Why Dealing With Sexism May Increase Women's Likelihood Of Depression

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When a woman faces sexism, whether it be via catcalls, being passed over at work, or not being paid fairly, she might be told to shake it off and try harder. But these simplistic solutions don't take into account how this treatment could be affecting her mentally, both in the moment and in the long term.

Thanks to a new study by the Young Women's Trust, we can finally see how much of a mental impact sexism truly has on women and why it can no longer go unacknowledged.

Researchers surveyed 2,995 women from ages 16 to 93 and found that women aged 16 to 30 who had experienced sexism are five times more likely to experience depression than those who hadn't experienced sexism, and women aged 31 to 93 who've experienced sexism are 2.4 times as likely. Younger women who had experienced sexism were also found to more commonly report a lower overall life satisfaction. 

Past research has also demonstrated a link between sexism and health consequences. While it's no surprise that sexism, like all forms of mistreatment and discrimination, would negatively affect someone, its link to depression at such a high rate is startling.

Why sexism can affect mental health. 

Like all forms of discrimination, sexism is an appearance-based prejudice. "Sexism is a form of oppression, based on an identity assigned to you at birth. To be disempowered, excluded, silenced, and harmed because of a dimension of who you are is incredibly depressing," Shadeen Francis, LMFT, a marriage and family therapist specializing in sex therapy and social justice, tells mindbodygreen. "If we remember that depression can be situational, sexism is a cultural context that can feel inescapable. This leads to depressive symptoms like hopelessness, fatigue, irritability, pervasive sadness, irritability, or suicidal ideation."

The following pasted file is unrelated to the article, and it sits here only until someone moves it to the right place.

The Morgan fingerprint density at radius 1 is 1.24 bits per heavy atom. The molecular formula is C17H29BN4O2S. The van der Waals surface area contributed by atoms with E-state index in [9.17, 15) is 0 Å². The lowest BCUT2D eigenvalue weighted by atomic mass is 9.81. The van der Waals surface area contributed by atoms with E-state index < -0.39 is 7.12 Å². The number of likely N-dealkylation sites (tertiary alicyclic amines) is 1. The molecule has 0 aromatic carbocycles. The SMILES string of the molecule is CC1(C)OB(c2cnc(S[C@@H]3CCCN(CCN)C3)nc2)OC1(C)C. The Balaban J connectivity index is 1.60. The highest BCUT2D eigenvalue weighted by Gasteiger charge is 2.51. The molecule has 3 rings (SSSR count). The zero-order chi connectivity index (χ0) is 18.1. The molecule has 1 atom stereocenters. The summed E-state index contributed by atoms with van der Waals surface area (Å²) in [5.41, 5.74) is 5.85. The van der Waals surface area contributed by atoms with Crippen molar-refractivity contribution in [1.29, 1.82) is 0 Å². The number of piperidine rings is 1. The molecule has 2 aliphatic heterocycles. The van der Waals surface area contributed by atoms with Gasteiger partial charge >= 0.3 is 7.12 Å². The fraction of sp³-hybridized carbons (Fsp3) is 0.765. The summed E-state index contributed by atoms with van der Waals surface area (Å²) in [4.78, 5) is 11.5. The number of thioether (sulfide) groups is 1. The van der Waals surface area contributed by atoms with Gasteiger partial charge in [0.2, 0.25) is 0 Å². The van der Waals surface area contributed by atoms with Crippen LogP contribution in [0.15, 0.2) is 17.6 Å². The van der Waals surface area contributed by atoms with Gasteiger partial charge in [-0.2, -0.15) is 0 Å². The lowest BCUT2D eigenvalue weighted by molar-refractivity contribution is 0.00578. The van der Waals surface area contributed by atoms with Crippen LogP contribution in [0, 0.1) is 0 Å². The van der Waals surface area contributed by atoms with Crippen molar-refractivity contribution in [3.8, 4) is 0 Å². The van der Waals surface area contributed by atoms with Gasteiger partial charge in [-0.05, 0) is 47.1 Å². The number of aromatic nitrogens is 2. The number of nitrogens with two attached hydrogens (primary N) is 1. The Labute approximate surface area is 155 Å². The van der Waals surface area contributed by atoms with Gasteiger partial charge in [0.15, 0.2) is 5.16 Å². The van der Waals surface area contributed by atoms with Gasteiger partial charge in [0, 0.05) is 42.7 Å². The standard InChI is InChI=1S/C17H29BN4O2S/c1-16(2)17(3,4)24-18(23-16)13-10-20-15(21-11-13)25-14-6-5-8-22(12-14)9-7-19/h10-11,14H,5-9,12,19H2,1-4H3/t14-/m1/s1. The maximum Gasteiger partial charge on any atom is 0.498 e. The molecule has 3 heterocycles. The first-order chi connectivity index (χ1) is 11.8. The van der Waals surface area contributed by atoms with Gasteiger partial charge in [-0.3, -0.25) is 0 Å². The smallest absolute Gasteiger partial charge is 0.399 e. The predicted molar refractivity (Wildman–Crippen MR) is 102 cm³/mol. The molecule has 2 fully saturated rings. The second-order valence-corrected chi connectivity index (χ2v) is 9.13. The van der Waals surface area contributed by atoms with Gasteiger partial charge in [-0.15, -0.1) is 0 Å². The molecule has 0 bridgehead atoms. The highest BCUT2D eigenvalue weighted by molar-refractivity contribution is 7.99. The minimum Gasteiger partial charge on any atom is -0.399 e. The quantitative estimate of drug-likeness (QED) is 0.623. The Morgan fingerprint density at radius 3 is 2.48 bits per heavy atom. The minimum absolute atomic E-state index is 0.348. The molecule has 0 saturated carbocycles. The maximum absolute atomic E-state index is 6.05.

That hopelessness can be a big factor in why women who feel stuck in a continually sexist space might have higher rates of depression, explains Aimee Daramus, Psy.D.

"If you feel that no matter how hard you work or how well you do your job, you're still going to be defined by your [identity], that's likely to leave you feeling hopeless because there's no way to win, and [you feel] helpless to do anything about it," Daramus tells mbg. "If you do your job, get great performance reviews, but if you're being ignored or cut off during meetings, as many women still experience, that's reinforcing to you that your work doesn't matter. Worse, if you do excellent work, and a man gets a promotion, but you get hit on, that's just saying that his work matters, but yours doesn't."

These all-too-common scenarios can make it feel as if you're treading water while wave after wave hits you and pulls you under. "If you're in a situation where no matter how hard you work, your work won't be respected, it's going to be hard to motivate yourself. The exhaustion, sadness, and the tendency to isolate or spend a lot of time in bed makes sense if you don't feel that your effort is going to lead anywhere," Daramus says. "Once you're in that cycle of low motivation and low energy, it can be that much harder to pull yourself up out of a bad situation. If you're going to get catcalled a lot on the way to work, just walking down the street becomes a chore."

Unfortunately, sexist environments also make it harder for women to speak up against this mistreatment, further hurting their mental state as the waves continue to crash over them.

"Blame is also part of this," Daramus says. "If you're treated in a sexist way and you object, you can be blamed for causing trouble or not being a team player. If you grew up in a sexist atmosphere, your body and your emotions might know that you're not being treated right, but your mind can't identify what it is that bothers you. So you may have stomachaches and moodiness with no conscious explanation."

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Advocating for yourself. 

Clearly, addressing sexism isn't just about equality (which is itself, of course, an important goal) but about well-being. If you're in a constantly sexist environment where speaking up isn't leading to change, it may be worth removing yourself from the situation completely for the sake of your mental health, whether that means changing workplaces or ending relationships with people who treat you poorly because of your identity.

When you're in it, it may be hard to believe that a better, more supportive environment exists, but it does. At the end of the day, sexism is harassment just like any other form, and it should not be treated lightly or downplayed.

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